Bookie is very much the toddler these days! This week she began in the next room up at day care, which has more structure and opportunities to develop now that she is running all over the place and pre-talking up a storm. And she did great on her first day in the new room! I'm so proud of her. Here are a few Bookie photos of Bookie being her Bookie-self, with one of me and Paul at Christmastime thrown in for good measure.

Christmas at our parish
Christ is born! Touch ALL the ornaments!

#daddydaughter #myloves

Tea time, thanks to a beautiful gift from
her Aunt T (aka my research
partna' and friend, Teresa) :)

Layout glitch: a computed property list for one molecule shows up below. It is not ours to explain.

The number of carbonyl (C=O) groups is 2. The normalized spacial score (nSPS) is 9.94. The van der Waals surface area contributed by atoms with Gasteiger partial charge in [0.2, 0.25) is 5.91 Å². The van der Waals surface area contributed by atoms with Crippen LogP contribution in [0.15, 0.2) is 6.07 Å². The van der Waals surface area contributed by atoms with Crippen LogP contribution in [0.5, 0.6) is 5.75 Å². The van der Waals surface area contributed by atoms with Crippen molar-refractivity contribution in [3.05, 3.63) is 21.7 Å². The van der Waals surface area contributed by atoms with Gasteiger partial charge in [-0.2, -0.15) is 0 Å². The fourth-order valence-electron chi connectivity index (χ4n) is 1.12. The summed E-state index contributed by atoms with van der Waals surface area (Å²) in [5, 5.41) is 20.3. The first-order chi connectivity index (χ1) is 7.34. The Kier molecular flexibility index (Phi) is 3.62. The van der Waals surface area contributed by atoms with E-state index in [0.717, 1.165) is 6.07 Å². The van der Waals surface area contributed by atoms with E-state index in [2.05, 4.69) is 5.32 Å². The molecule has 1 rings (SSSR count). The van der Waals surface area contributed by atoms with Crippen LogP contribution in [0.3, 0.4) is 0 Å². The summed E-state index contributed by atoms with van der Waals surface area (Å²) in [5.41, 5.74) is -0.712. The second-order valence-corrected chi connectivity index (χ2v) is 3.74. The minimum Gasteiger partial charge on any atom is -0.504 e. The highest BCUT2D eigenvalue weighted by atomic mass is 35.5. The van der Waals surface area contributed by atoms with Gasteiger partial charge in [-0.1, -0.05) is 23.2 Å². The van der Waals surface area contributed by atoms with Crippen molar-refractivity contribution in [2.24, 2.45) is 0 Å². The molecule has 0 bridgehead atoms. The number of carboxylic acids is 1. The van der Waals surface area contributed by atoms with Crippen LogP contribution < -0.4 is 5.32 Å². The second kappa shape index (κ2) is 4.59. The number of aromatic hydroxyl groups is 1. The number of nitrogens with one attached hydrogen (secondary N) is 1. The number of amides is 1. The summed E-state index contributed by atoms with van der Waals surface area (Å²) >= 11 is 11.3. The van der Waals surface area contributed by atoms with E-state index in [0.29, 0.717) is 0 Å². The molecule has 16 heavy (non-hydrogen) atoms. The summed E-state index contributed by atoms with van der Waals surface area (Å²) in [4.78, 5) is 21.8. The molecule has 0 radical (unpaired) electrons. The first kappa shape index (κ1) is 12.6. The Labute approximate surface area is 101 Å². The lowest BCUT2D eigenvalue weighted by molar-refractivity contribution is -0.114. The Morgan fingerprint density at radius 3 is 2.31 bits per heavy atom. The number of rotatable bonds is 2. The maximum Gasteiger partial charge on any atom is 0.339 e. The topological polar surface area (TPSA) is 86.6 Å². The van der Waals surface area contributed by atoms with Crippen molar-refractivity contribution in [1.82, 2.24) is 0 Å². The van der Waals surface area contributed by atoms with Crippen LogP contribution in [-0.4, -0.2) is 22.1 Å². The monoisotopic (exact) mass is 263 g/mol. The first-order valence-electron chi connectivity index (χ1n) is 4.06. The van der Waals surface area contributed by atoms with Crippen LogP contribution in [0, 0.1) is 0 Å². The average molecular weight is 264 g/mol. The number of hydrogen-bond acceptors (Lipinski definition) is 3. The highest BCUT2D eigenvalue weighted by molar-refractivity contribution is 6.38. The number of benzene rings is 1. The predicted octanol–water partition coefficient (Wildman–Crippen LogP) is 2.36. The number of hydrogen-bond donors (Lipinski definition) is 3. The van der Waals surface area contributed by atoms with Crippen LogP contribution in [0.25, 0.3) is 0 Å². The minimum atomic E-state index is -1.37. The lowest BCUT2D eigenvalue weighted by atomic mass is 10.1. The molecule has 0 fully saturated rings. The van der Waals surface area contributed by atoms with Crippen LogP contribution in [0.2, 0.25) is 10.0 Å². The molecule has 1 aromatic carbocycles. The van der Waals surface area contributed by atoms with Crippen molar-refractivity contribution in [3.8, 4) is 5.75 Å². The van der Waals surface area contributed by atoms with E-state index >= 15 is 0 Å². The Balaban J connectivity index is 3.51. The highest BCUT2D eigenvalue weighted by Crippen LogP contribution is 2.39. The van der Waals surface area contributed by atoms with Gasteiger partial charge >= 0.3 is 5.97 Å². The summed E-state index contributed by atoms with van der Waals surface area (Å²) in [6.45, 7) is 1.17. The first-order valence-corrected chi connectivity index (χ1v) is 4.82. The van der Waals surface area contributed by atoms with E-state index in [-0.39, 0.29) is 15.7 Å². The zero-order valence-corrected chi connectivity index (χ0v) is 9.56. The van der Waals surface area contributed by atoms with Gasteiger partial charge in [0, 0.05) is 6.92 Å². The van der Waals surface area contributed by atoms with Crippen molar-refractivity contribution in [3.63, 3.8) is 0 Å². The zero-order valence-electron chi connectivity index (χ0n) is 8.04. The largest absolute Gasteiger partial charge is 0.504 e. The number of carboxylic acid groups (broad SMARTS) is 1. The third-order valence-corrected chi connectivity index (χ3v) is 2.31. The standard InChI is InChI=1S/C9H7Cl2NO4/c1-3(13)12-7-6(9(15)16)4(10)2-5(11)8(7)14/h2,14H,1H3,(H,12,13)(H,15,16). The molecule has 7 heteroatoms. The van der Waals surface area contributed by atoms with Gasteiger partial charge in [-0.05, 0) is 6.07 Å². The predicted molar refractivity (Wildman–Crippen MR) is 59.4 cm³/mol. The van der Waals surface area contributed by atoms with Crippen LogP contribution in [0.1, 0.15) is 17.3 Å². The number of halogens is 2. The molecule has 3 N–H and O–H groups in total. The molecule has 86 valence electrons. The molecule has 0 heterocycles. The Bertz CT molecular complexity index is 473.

#choirloftpixie at church
on a Sunday morning

#choirloftZEBRApixie at the
sippy cup waterhole

Conducting AND singing along
with Maria Callas #operagirl

Me and my darling :) 


And finally, there's this...

#throughglass, but not, because I took this w/ my ol'
 fashioned smartphone -- BUT STILL.

...about which I have many words. I am going to tell the story of this crazy awesomeness in another post, though, as the number of words in this post has reached quota.

Wednesday, January 8, 2014

Yarning Along the Path from BI to IL

I look at the stitches and see my own thinking.

I'm back at work after two weeks of holiday. As festive and restful as the time off was, I am ready to return to my work. This week is quiet in the library, which means I continued the scholarly reading first mentioned in my last Yarn Along post.

"Changing Landscapes, Enduring Values:
Making the Transition from Bibliographic Instruction
to Information Literacy"
by Elizabeth O. Hutchins,
Barbara Fister, and Kris (Huber) MacPherson in
  Journal of Library Administration 36.1/2 (2002): 3-19,
and my continued chunky garter stitched cowl.